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Grimes, for instance, has gone out of her way to dispel the myth that she relies on Garage Band.

(She used it on her breakout album, 2012's Visions, but she's since switched primarily to Ableton.) T-Pain laughs off the criticism when I ask him about it. "It’s totally legitimate." Garage Band has become a lot more capable over time, he says, offering more granular control over sounds, the ability to manage more tracks, and — a new feature in this release — the use of third-party apps, like i Maschine, as additional instruments.

It’s basically Garage Band's take on a MIDI controller, and it should make getting started with music creation much easier. Though you'd know his Auto-Tuned voice anywhere on the radio, you might not know his actual voice: it's bright and jovial; he's quick to laugh at a joke and bounces around from talking craft to making Game of Thrones references and discussing new tech he's interested in.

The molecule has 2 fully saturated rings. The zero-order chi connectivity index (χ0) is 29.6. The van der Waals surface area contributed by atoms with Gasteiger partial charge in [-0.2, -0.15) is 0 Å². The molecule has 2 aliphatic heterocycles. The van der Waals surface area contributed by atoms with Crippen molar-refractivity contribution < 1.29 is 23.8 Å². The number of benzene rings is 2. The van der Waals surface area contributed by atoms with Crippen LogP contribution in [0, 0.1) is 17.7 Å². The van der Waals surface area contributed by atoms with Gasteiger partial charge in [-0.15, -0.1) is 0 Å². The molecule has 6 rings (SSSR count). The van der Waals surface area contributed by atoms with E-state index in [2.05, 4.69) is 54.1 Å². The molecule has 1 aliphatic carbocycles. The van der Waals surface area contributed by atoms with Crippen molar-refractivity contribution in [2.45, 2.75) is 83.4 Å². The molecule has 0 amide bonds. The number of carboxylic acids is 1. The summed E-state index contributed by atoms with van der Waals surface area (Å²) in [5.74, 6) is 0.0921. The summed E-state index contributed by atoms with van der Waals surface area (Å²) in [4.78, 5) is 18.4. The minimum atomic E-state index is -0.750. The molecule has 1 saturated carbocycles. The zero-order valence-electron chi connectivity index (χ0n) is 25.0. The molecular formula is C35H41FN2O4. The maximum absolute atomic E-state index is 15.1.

He’s filled the lower level of his house with arcade games, colorful skateboard decks, and blown-up magazine covers with his face on them.

T-Pain is bent over an i Pad, dancing and tapping the screen to send glimmering electronic beats through huge speakers and out into the hallway of his home.

We’re down in T-Pain’s basement studio, in a room filled with giant control boards, cases of equipment, and everything you’d need to put together a radio hit.

"Pain and I always like to say, 'It's the carpenter, not the hammer.'" When T-Pain returns, we start to go through more of what Garage Band's Live Loops interface can do.